Let me preface this by saying I really do love getting emails, calls, and texts from loved ones showing interest in my life. Keep them coming! It’s just that some of the questions (er, most of them) have overlapped at the very least, and I’ve found myself answering the same questions many times (which can be very time-consuming for someone without a job). I’m hoping this quick Q&A will provide some insight, all in one place.
Where are you going?
In two and a half weeks, I leave for Lima, Peru. I’ll be volunteering there for five weeks with an organization called Cross Cultural Solutions. I don’t know my exact volunteer placement yet (they like to wait as long as possible to make this determination so that the placement is based on current local needs), but it will likely involve care-taking, healthcare, or teaching.
After the volunteer program ends, I will embark on independent travel southward through Cuzco, La Paz and several other parts of Bolivia, northern Chile and Argentina, and then Buenos Aires and its surrounding areas.
As part of my yearlong adventure in volunteering and traveling, I wanted to spend significant time in a Spanish-speaking country to brush up on my language skills. Obviously there are many options for learning Spanish, from Central America to South American to Spain to Miami. Peru will be vastly different than my day-to-day life in New Jersey. Its natural beauty is undeniable, with its beaches, mountains, lakes, rain forests, desert, and incredible biodiversity. The history is deep, sometimes painful, but ultimately the most intriguing to me among the options I considered. More than anything, I am following my intuition. Peru just feels right.
Are you really traveling alone? But you’re female! And so little!
Yes, I am traveling “alone,” in the sense that I have no companions from the onset. But I will be with a reputable volunteer organization for the first part of my trip, and plan to travel with guides to any especially remote or undeveloped areas (for example, the Inca Trail to Macchu Picchu).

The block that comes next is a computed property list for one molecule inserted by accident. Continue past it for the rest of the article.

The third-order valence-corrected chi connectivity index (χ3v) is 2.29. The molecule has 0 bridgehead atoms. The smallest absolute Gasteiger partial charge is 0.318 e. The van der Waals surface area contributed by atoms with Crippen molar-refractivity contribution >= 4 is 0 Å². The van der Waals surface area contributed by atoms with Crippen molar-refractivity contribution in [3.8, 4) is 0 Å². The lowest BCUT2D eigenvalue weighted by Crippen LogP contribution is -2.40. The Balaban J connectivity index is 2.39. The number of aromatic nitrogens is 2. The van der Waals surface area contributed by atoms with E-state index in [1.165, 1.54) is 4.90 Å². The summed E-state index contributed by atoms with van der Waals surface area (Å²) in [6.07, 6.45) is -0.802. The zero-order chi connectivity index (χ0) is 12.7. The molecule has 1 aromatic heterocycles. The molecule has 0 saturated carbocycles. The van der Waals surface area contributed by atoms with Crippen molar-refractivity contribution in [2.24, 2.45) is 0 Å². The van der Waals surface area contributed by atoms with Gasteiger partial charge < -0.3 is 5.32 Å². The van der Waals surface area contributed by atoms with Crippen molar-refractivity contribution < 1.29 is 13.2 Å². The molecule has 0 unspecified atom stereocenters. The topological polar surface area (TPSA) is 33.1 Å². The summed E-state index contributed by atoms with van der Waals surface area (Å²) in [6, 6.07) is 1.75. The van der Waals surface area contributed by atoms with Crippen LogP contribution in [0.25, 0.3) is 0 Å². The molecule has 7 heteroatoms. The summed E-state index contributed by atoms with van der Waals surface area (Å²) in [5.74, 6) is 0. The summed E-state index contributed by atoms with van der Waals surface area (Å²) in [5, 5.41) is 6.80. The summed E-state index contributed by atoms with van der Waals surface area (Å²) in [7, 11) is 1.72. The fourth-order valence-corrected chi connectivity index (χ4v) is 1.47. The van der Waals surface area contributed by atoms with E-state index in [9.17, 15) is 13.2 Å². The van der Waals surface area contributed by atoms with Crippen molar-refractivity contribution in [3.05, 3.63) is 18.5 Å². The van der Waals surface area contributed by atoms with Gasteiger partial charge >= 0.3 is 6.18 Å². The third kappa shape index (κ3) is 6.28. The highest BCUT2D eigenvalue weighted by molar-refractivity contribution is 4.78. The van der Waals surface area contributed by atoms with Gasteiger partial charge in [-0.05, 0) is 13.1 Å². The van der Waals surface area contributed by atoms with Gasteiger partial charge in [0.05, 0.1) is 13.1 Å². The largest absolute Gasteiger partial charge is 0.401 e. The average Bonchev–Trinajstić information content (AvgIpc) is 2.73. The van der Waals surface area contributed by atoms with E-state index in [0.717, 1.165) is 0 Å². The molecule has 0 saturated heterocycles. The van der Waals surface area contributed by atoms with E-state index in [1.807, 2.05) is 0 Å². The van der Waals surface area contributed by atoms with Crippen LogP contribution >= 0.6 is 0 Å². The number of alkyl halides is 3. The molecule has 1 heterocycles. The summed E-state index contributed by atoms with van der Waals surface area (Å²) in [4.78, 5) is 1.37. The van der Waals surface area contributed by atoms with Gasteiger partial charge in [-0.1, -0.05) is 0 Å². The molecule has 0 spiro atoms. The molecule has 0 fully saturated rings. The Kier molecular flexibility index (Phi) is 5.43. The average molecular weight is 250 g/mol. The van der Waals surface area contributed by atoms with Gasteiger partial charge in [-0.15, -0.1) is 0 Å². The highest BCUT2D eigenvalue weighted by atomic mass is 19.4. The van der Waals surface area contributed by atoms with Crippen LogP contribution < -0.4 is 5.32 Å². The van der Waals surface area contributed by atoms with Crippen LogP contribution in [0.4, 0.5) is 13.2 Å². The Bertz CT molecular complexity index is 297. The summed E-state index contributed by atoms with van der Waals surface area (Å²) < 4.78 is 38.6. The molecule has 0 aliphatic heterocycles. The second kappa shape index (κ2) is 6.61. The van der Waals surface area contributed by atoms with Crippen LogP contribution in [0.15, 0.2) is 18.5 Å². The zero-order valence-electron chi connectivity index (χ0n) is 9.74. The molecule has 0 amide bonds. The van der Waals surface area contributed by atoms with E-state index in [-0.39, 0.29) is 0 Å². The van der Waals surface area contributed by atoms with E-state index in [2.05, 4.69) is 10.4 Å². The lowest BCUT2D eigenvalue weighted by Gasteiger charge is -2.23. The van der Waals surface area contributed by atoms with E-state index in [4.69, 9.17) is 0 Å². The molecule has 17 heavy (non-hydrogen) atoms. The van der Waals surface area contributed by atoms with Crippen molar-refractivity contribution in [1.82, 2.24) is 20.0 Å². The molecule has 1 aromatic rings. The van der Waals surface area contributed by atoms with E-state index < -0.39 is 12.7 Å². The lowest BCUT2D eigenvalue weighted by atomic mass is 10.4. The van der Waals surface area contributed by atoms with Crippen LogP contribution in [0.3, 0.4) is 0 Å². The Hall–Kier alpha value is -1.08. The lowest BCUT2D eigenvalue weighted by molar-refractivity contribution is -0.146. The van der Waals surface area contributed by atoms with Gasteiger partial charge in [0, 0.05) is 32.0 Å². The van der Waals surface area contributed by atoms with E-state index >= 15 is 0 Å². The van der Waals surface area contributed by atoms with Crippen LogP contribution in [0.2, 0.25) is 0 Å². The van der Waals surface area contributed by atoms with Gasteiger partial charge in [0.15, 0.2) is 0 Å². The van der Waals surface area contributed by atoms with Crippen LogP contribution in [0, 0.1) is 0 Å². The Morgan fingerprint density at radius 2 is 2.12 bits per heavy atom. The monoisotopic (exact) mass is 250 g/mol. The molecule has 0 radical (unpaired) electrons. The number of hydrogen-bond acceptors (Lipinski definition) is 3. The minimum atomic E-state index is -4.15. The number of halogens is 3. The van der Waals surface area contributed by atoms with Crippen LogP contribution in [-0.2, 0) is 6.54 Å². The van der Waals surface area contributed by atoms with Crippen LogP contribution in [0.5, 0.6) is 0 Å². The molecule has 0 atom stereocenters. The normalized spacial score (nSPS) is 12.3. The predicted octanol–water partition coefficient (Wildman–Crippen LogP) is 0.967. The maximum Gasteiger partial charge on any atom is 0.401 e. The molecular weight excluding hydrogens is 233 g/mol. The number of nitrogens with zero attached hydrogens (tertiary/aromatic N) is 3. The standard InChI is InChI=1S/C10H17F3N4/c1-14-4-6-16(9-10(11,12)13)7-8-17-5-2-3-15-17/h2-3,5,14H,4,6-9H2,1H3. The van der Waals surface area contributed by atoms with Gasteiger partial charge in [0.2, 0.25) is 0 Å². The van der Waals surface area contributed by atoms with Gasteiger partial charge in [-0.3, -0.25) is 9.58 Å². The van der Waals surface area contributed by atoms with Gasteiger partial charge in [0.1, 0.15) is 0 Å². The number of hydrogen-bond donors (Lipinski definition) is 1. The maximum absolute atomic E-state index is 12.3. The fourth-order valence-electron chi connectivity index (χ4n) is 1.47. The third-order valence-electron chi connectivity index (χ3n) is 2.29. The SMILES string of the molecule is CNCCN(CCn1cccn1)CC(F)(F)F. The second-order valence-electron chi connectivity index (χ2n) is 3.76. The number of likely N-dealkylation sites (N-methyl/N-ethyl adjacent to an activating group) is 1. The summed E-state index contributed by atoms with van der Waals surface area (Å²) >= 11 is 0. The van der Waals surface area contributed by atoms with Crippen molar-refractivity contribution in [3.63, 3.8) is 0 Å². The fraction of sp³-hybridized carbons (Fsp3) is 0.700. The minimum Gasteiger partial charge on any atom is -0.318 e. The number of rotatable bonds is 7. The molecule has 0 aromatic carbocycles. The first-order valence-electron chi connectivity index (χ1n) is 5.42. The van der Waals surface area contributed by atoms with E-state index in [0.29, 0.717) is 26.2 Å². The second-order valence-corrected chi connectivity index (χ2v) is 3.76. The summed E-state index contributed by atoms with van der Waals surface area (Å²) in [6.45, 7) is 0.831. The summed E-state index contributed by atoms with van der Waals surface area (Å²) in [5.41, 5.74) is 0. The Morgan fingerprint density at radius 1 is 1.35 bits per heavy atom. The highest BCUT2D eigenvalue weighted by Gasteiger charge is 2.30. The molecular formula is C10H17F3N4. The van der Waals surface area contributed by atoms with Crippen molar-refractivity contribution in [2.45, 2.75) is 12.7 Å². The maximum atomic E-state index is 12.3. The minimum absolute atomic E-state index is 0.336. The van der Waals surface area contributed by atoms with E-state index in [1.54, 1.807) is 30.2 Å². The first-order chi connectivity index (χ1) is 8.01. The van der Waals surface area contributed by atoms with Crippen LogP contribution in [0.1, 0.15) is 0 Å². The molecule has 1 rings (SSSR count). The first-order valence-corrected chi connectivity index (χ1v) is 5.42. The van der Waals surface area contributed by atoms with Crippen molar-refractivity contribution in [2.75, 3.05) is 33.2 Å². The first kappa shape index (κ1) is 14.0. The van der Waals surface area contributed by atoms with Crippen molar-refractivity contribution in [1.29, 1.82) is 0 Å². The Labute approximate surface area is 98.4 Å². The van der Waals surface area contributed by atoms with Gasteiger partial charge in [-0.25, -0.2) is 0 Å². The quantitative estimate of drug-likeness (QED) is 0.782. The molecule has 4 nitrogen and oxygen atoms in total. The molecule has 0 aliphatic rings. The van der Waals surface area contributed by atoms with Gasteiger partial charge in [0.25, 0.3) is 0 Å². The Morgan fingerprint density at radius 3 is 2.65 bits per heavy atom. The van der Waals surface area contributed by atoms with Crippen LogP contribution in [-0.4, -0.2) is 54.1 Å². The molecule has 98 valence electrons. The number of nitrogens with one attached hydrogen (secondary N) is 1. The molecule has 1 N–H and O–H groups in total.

For those of you who are concerned, the equally tiny-and-female Jodi Ettenberg of Legal Nomads recently wrote a post inspired by an article in the New York Times about solo female travel that I found fascinating and reassuring. Check it out here (and then please stop worrying about me): “Solo Female Travel, Trust, and the Art of Fitting In”.
How are you preparing? (Or, what the heck have you been doing for the last month since you quit your job?)
Believe it or not, my days have consisted of more than sitting on the couch watching Modern Family reruns (some days, at least). That’s not to say I didn’t catch up on sleep (oh, how well I have slept!), but my hours have filled up with errands, Spanish lessons, reading, doctors appointments and vaccinations, purchasing travel gear, scheduling plane tickets and itineraries, and spending time with my loved ones. As much as I have tried to take on the persona of the spontaneous-vagabond-who-doesn’t-plan-things-more-than-a-few-days-in-advance, I am still me, and that means I plan.
I’ve also been searching for inspiration (it’s not been hard to find), mostly to bolster my nerves against the waves of “ohmygodwhatamIdoing?!” that strike me late at night when I can’t fall asleep. My inspiration comes from books, friends, family, blogs, movies, and all those who embrace positivity.
What comes after South America?
After my journey ends in Buenos Aires, I’ll spend the holidays at home. In January, I depart for the second segment of my travels in Southeast Asia, starting with volunteer work in Bangkok, Thailand. In May, I head to Russia and Eastern Europe. More details on all of this to come later (I’m not that much of a planner, people).
What will you do when your traveling is all done?
That’s a big fat “I don’t know.” But I do have heaps of faith, and right now that’s all I need.
Feel free to comment or email me if you have any other questions!